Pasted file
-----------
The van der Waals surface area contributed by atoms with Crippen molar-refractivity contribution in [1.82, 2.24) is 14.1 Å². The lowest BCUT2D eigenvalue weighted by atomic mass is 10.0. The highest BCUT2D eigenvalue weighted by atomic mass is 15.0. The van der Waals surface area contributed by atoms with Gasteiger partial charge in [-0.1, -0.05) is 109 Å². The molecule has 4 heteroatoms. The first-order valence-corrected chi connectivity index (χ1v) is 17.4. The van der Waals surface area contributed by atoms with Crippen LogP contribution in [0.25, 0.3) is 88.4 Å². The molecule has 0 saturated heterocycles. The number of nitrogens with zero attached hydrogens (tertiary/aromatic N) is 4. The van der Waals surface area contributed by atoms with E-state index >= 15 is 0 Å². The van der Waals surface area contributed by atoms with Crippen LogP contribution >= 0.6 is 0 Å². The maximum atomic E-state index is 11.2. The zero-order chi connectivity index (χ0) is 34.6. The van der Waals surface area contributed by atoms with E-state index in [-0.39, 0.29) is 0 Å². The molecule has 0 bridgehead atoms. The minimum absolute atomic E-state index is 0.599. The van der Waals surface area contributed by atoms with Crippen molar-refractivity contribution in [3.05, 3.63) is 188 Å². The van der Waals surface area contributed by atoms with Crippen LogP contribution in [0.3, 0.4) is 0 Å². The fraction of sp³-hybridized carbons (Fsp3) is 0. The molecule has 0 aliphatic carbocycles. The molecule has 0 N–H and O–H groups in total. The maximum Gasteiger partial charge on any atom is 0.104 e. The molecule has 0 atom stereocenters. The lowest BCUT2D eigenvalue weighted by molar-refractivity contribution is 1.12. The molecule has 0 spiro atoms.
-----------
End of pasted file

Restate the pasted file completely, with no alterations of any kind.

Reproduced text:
The van der Waals surface area contributed by atoms with Crippen molar-refractivity contribution in [1.82, 2.24) is 14.1 Å². The lowest BCUT2D eigenvalue weighted by atomic mass is 10.0. The highest BCUT2D eigenvalue weighted by atomic mass is 15.0. The van der Waals surface area contributed by atoms with Gasteiger partial charge in [-0.1, -0.05) is 109 Å². The molecule has 4 heteroatoms. The first-order valence-corrected chi connectivity index (χ1v) is 17.4. The van der Waals surface area contributed by atoms with Crippen LogP contribution in [0.25, 0.3) is 88.4 Å². The molecule has 0 saturated heterocycles. The number of nitrogens with zero attached hydrogens (tertiary/aromatic N) is 4. The van der Waals surface area contributed by atoms with E-state index >= 15 is 0 Å². The van der Waals surface area contributed by atoms with Crippen LogP contribution >= 0.6 is 0 Å². The maximum atomic E-state index is 11.2. The zero-order chi connectivity index (χ0) is 34.6. The van der Waals surface area contributed by atoms with E-state index in [-0.39, 0.29) is 0 Å². The molecule has 0 bridgehead atoms. The minimum absolute atomic E-state index is 0.599. The van der Waals surface area contributed by atoms with Crippen molar-refractivity contribution in [3.05, 3.63) is 188 Å². The van der Waals surface area contributed by atoms with Crippen LogP contribution in [0.3, 0.4) is 0 Å². The fraction of sp³-hybridized carbons (Fsp3) is 0. The molecule has 0 aliphatic carbocycles. The molecule has 0 N–H and O–H groups in total. The maximum Gasteiger partial charge on any atom is 0.104 e. The molecule has 0 atom stereocenters. The lowest BCUT2D eigenvalue weighted by molar-refractivity contribution is 1.12. The molecule has 0 spiro atoms.